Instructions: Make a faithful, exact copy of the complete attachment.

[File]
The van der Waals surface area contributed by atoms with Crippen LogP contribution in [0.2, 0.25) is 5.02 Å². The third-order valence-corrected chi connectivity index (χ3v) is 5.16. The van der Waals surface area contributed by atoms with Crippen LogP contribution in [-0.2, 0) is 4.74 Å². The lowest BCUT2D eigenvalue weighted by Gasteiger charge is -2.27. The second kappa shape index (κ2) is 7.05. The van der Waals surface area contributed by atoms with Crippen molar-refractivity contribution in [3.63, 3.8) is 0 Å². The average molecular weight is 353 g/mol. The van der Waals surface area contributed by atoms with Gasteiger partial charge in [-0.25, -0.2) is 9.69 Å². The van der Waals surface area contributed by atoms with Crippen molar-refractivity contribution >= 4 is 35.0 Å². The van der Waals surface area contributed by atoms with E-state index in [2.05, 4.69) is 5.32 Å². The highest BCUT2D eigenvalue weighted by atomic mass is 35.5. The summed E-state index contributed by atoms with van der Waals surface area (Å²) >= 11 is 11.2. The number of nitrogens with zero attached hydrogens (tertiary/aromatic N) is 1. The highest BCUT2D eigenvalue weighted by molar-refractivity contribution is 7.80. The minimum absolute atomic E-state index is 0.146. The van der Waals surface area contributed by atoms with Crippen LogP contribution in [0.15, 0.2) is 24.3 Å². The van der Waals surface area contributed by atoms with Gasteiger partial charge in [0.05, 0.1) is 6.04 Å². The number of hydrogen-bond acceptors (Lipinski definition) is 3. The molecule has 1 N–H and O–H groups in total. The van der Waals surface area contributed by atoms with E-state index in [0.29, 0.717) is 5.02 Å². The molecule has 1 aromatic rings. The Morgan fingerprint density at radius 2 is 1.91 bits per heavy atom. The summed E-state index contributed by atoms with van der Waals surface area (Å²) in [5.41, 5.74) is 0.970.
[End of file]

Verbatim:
The van der Waals surface area contributed by atoms with Crippen LogP contribution in [0.2, 0.25) is 5.02 Å². The third-order valence-corrected chi connectivity index (χ3v) is 5.16. The van der Waals surface area contributed by atoms with Crippen LogP contribution in [-0.2, 0) is 4.74 Å². The lowest BCUT2D eigenvalue weighted by Gasteiger charge is -2.27. The second kappa shape index (κ2) is 7.05. The van der Waals surface area contributed by atoms with Crippen molar-refractivity contribution in [3.63, 3.8) is 0 Å². The average molecular weight is 353 g/mol. The van der Waals surface area contributed by atoms with Gasteiger partial charge in [-0.25, -0.2) is 9.69 Å². The van der Waals surface area contributed by atoms with Crippen molar-refractivity contribution >= 4 is 35.0 Å². The van der Waals surface area contributed by atoms with E-state index in [2.05, 4.69) is 5.32 Å². The highest BCUT2D eigenvalue weighted by atomic mass is 35.5. The summed E-state index contributed by atoms with van der Waals surface area (Å²) >= 11 is 11.2. The number of nitrogens with zero attached hydrogens (tertiary/aromatic N) is 1. The highest BCUT2D eigenvalue weighted by molar-refractivity contribution is 7.80. The minimum absolute atomic E-state index is 0.146. The van der Waals surface area contributed by atoms with Crippen LogP contribution in [0.15, 0.2) is 24.3 Å². The van der Waals surface area contributed by atoms with Gasteiger partial charge in [0.05, 0.1) is 6.04 Å². The number of hydrogen-bond acceptors (Lipinski definition) is 3. The molecule has 1 N–H and O–H groups in total. The van der Waals surface area contributed by atoms with E-state index in [0.29, 0.717) is 5.02 Å². The molecule has 1 aromatic rings. The Morgan fingerprint density at radius 2 is 1.91 bits per heavy atom. The summed E-state index contributed by atoms with van der Waals surface area (Å²) in [5.41, 5.74) is 0.970.